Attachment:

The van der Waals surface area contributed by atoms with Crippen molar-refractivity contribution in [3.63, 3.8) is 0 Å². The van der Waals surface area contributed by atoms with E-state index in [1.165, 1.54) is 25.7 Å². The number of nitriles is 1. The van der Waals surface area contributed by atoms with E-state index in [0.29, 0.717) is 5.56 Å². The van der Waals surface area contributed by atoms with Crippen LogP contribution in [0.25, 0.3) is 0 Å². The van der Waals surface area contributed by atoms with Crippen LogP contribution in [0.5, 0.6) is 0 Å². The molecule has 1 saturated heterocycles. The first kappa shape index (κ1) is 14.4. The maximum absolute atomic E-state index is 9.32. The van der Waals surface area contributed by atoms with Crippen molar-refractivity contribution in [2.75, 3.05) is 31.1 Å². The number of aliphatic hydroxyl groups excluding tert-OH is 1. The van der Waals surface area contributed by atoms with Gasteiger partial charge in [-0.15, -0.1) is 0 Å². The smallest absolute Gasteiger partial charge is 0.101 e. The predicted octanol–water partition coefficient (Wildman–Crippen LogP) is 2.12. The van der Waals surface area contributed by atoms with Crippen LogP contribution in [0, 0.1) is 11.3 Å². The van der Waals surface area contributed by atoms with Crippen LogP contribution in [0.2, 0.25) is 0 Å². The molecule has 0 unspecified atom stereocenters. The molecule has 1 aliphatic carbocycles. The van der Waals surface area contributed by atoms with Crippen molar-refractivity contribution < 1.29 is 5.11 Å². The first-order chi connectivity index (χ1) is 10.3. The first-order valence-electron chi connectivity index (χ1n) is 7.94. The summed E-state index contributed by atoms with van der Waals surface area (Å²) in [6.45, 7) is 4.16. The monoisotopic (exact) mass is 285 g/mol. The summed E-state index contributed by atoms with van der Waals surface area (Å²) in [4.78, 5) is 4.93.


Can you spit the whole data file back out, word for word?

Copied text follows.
The van der Waals surface area contributed by atoms with Crippen molar-refractivity contribution in [3.63, 3.8) is 0 Å². The van der Waals surface area contributed by atoms with E-state index in [1.165, 1.54) is 25.7 Å². The number of nitriles is 1. The van der Waals surface area contributed by atoms with E-state index in [0.29, 0.717) is 5.56 Å². The van der Waals surface area contributed by atoms with Crippen LogP contribution in [0.25, 0.3) is 0 Å². The van der Waals surface area contributed by atoms with Crippen LogP contribution in [0.5, 0.6) is 0 Å². The molecule has 1 saturated heterocycles. The first kappa shape index (κ1) is 14.4. The maximum absolute atomic E-state index is 9.32. The van der Waals surface area contributed by atoms with Crippen molar-refractivity contribution in [2.75, 3.05) is 31.1 Å². The number of aliphatic hydroxyl groups excluding tert-OH is 1. The van der Waals surface area contributed by atoms with Gasteiger partial charge in [-0.15, -0.1) is 0 Å². The smallest absolute Gasteiger partial charge is 0.101 e. The predicted octanol–water partition coefficient (Wildman–Crippen LogP) is 2.12. The van der Waals surface area contributed by atoms with Crippen LogP contribution in [0, 0.1) is 11.3 Å². The van der Waals surface area contributed by atoms with Crippen LogP contribution in [0.2, 0.25) is 0 Å². The molecule has 0 unspecified atom stereocenters. The molecule has 1 aliphatic carbocycles. The van der Waals surface area contributed by atoms with Crippen molar-refractivity contribution < 1.29 is 5.11 Å². The first-order chi connectivity index (χ1) is 10.3. The first-order valence-electron chi connectivity index (χ1n) is 7.94. The summed E-state index contributed by atoms with van der Waals surface area (Å²) in [6.45, 7) is 4.16. The monoisotopic (exact) mass is 285 g/mol. The summed E-state index contributed by atoms with van der Waals surface area (Å²) in [4.78, 5) is 4.93.